I was nine-years-old.
It was a pretty ordinary day. My mom came and got me from school, we walked in the door, I took off my backpack, and washed my hands. For some reason, my dad was home. And he was anxious. My mom said we were going to have a family meeting and she ushered me to the couch. I had barely sat down when my dad, in a serious and shaky voice, said he had an announcement.
I sat as close as I could to my mom, and looked at my dad with anticipation. He was pale, his skin sallow, his mouth dry. He took a deep breath, looked into my eyes and said, "Honey, I have cancer."
Everything stopped. Or, more accurately, everything slowed down, I felt as if someone poured molasses over my brain and I was now being forced to muddle through the mess. Only one thought emerged from the wreckage: not again.
Because it wasn't the first time.
When I was nine-months-old, my mother was diagnosed with a rare, aggressive reproductive cancer. She was a new mother, and terrified. And while it is the cancer I remember least, it is also the one that most shaped my life, and my family. I grew up an only child because that cancer took my mother's womb, and with it, the potential for a sibling. And at the age of thirty-one, she was too young to face her mortality, and to become barren.
Still, she was lucky. Her surgery was successful, and she survived.
I was six, and in second grade, when my father fell to the ground with a crippling, massive grand mal seizure. He was rushed to the emergency room, and days later, without a definitive diagnosis, underwent a ten hour MRI-assisted brain surgery while my mom waited with family and friends to hear the outcome. He had a brain tumor. The days that followed were dark and frightening, until at last, the pathology came back: benign.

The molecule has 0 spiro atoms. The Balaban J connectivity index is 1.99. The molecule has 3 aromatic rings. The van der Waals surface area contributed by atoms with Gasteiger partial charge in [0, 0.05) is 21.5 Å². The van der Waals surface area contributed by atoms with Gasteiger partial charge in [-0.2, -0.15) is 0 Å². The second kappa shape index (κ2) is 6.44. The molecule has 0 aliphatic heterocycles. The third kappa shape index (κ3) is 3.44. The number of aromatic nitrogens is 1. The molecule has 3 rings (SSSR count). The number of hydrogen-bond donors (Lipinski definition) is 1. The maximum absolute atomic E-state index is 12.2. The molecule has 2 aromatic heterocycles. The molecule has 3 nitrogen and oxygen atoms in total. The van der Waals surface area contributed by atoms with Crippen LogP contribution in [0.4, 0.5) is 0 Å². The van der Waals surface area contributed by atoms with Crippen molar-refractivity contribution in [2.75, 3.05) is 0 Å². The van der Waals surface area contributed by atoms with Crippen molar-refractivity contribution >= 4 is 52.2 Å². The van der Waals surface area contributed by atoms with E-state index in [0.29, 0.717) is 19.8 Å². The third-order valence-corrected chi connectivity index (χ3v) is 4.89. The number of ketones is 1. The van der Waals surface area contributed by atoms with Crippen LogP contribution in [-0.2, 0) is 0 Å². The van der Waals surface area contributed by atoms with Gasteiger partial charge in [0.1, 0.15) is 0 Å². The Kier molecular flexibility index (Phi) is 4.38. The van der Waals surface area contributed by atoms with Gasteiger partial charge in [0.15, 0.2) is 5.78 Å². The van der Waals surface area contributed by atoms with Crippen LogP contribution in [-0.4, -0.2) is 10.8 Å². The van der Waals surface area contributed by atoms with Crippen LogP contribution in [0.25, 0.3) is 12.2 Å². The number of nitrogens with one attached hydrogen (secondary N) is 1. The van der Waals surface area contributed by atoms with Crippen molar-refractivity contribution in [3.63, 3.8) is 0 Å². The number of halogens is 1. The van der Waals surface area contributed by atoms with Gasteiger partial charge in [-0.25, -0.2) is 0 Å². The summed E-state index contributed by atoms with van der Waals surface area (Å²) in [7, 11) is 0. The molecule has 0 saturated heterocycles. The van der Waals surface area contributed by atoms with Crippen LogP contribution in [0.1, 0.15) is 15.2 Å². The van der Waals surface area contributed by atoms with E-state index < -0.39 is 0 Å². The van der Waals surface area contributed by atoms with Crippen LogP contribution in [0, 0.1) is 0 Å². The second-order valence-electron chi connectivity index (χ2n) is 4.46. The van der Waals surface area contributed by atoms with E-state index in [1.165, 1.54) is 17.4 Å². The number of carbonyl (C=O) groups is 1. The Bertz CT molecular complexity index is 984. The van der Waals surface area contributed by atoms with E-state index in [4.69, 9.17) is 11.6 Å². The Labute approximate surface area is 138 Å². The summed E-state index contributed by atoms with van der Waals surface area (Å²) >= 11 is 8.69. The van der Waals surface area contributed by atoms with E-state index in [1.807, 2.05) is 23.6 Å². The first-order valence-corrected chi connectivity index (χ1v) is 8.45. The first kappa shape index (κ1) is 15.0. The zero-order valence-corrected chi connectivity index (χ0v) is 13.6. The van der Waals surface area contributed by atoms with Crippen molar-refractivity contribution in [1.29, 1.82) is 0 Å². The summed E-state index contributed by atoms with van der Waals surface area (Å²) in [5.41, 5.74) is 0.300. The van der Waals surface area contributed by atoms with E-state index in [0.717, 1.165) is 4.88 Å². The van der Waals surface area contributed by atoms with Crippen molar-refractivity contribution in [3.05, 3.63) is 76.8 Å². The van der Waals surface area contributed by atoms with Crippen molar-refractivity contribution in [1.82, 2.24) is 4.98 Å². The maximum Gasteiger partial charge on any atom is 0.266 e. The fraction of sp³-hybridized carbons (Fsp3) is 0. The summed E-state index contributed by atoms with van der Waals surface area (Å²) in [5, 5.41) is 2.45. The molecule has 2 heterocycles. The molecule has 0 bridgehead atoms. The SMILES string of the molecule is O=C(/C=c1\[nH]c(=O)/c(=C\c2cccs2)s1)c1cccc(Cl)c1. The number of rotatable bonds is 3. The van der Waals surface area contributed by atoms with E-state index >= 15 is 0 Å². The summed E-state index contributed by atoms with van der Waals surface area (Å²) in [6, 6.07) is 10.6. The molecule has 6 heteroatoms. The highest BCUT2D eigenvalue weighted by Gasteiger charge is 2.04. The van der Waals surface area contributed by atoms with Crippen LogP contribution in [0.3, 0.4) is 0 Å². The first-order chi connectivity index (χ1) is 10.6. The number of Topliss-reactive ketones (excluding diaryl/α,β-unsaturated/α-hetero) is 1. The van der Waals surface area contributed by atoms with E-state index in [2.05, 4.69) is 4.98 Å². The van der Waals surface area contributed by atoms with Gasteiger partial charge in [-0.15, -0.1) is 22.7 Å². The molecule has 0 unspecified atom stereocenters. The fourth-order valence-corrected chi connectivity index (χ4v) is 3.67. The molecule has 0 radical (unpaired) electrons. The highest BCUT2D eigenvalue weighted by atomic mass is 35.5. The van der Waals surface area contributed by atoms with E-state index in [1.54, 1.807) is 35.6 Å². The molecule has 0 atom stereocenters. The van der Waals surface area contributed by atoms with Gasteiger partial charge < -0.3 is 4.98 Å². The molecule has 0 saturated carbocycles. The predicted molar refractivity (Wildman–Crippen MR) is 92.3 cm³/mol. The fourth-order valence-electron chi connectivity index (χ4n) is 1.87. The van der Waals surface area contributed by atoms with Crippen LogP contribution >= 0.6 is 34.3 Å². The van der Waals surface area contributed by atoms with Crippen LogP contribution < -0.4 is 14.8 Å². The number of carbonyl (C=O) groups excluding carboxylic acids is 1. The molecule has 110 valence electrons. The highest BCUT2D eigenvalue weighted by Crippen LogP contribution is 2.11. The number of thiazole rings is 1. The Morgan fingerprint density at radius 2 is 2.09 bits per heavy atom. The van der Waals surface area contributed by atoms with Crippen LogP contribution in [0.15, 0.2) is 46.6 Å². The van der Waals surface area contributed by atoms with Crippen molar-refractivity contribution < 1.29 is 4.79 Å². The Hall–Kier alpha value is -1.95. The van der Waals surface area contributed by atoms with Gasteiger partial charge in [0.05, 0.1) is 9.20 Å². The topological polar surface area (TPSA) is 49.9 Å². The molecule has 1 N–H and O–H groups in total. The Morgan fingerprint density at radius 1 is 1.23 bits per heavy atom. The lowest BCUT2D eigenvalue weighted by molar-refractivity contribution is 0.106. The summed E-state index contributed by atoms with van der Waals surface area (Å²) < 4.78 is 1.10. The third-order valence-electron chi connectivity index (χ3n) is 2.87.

We got lucky. Again.
And now, here I was. On the couch, my mother's arms wrapped around me, two words echoing over and over: not again.
Those are not words that any child should have to think. No child should know her own parents' mortality, have her innocence, her childhood, ripped from her not once, not twice, but three times in nine years because her parents have cancer.
I am now seventeen. Thanks to a drug created by the Leukemia & Lymphoma Society, my dad is alive and healthy today. Now it's my turn to pay it forward, and help find a cure.
Ten years ago, the average time to relapse for my dad's type of non-Hodgkin's lymphoma was 13 months. Thanks in large part to research funded by the Leukemia & Lymphoma Society, today, it is measured in years, perhaps even decades.
My goal is to raise $250,000 in ten weeks, as a candidate in the Man/Woman of the Year campaign. I want to be part of a story where no child has to hear those words ever again, unless they are followed by these: "Don't worry, honey. There's a cure."
My father is a great man. He means something to most of you who will read and know him, or to those who know someone like him. Maybe he is your rabbi, he officiated at your wedding, he named your child, he helped you say goodbye to someone you love, or he gave a sermon that changed you for the better. If he or someone like him has touched your life in any way, please make a donation, help save a life, and find a cure.
He is a great rabbi, but far more important to me, he is a great dad.
So please, help me. Help me find a cure. We can do this, together.
You can learn how here: http://www.mwoy.org/pages/calso/los14/treeoflife